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German Shepherd Dog History
The German Shepherd Dogs long and noble history began in the late 1800 with an idea for breeding strong, intelligent, highly trainable dogs for herding and guarding sheep. Not only breeding, but breeding true to form--to a standard. Until this point, any dog showing propensity for herding was used for that purpose. Therefore, many different breeds were in use, and there was a need to pinpoint abilities and pass them on genetically.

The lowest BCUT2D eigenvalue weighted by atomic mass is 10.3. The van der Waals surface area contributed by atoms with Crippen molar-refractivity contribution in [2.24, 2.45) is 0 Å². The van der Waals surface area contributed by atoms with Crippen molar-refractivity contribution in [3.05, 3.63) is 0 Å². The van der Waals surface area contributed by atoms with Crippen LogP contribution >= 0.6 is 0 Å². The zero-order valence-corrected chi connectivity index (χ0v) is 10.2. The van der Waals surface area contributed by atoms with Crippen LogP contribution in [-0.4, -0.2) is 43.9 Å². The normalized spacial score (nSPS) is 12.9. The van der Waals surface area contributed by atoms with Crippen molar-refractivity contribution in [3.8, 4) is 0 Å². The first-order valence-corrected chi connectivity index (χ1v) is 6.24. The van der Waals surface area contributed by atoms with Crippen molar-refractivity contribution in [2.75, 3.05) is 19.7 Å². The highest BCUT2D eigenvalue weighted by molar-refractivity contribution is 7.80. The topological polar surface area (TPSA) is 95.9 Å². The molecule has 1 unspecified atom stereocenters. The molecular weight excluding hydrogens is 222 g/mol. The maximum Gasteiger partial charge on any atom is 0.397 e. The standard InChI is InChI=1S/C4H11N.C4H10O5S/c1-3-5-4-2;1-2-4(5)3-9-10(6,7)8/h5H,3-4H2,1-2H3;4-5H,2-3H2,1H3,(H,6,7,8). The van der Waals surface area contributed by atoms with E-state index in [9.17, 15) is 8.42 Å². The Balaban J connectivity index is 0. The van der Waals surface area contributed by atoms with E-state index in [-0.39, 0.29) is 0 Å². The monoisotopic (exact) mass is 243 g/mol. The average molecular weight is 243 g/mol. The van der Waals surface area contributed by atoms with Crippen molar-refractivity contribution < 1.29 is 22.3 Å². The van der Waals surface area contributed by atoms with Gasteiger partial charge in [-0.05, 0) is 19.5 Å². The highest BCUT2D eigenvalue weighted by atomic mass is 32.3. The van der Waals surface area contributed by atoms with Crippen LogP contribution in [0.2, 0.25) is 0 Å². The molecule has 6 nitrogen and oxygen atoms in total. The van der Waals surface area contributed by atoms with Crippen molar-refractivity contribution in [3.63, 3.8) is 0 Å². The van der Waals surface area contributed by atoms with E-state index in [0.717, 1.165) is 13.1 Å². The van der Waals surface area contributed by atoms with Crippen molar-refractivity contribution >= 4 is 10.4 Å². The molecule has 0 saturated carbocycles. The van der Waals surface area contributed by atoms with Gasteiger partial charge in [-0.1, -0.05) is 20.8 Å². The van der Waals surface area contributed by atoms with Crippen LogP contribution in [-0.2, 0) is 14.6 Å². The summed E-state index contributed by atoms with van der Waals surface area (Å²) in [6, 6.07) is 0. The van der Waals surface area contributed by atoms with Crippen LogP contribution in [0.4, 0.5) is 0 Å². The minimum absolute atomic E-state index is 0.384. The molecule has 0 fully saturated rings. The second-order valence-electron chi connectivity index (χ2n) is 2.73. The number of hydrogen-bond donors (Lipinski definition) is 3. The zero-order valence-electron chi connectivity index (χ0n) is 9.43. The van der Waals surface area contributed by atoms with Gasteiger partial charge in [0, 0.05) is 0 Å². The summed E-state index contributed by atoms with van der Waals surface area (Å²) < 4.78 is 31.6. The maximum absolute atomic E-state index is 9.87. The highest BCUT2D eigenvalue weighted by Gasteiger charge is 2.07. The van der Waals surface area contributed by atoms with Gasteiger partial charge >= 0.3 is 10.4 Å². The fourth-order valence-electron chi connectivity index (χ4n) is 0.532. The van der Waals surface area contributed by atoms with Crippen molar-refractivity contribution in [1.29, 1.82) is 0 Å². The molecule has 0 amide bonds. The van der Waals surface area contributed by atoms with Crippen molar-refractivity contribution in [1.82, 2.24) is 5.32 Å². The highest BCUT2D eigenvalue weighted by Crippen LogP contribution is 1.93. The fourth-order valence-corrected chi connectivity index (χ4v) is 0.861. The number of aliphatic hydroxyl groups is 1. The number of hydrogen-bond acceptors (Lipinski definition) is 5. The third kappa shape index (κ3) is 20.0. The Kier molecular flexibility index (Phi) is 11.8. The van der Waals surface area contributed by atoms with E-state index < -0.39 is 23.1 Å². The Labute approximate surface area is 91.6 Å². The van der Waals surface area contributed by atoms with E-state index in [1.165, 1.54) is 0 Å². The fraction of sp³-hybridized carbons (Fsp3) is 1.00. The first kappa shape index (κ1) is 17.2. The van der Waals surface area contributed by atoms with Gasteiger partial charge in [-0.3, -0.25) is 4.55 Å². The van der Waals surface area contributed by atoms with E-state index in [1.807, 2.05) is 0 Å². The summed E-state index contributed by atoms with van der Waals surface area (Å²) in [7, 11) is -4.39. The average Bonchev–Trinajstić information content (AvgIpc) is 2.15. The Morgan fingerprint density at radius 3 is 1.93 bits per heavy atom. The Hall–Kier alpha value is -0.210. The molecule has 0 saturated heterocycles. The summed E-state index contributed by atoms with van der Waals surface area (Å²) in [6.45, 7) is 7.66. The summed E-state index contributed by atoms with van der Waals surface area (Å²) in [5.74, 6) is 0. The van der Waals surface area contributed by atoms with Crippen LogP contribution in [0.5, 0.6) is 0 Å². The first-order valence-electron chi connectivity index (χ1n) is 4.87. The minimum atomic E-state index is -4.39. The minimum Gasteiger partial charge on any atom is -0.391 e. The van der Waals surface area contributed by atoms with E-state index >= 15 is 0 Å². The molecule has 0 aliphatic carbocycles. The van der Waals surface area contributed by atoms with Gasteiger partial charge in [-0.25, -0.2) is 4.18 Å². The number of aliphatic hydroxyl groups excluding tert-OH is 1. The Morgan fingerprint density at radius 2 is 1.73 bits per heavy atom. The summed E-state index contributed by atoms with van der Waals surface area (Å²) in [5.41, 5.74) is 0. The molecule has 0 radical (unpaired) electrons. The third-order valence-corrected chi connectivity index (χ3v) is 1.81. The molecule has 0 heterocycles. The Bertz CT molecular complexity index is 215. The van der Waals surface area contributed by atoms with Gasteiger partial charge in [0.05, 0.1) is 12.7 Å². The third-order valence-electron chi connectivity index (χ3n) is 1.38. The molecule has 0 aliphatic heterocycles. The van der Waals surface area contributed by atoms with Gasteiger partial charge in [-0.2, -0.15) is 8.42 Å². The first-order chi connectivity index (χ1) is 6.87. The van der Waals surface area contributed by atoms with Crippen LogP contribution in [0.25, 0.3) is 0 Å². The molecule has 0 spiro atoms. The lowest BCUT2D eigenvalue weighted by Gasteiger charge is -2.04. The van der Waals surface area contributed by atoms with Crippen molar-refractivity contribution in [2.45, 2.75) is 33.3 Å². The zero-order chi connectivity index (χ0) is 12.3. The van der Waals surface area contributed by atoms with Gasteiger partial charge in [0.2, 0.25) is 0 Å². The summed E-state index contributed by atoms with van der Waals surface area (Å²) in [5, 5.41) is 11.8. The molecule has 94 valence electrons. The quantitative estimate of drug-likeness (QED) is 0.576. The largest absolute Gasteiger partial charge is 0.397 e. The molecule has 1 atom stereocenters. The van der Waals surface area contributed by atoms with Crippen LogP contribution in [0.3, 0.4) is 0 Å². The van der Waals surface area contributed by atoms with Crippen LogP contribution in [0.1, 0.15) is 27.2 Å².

Rittmeister (Cavalry Captain) Max Emil Frederich von Stephanitz, universally accepted as the "Father of the Breed", saw a dog in 1899 while attending a dog show in Karlsruhe, Germany; a herding dog which he felt had all the qualities he had been searching for: instinctive herding ability, high trainability, dignity, intelligence, strong build and quiet demeanor. This dog fit the motto von Stephanitz had coined for his new breed: "Utility and Intelligence", and he purchased the dog on the spot. That dog became Horand von Grafrath, the foundation dog of the German Shepherd breed, and given the designation SZ1, the very first German Shepherd Dog in the German Shepherd Dog Club, the SV. Von Stephanitz searched for bitches of Horand type to breed with him, and being very picky, it was a hard search indeed. By carefully and selectively breeding and inbreeding, it was possible to create a line of dogs that bred true to form. Captain von Stephanitz, who had served with the Veterinary College in Berlin while in the military, used extensive biological knowledge to help him in the science of breeding dogs.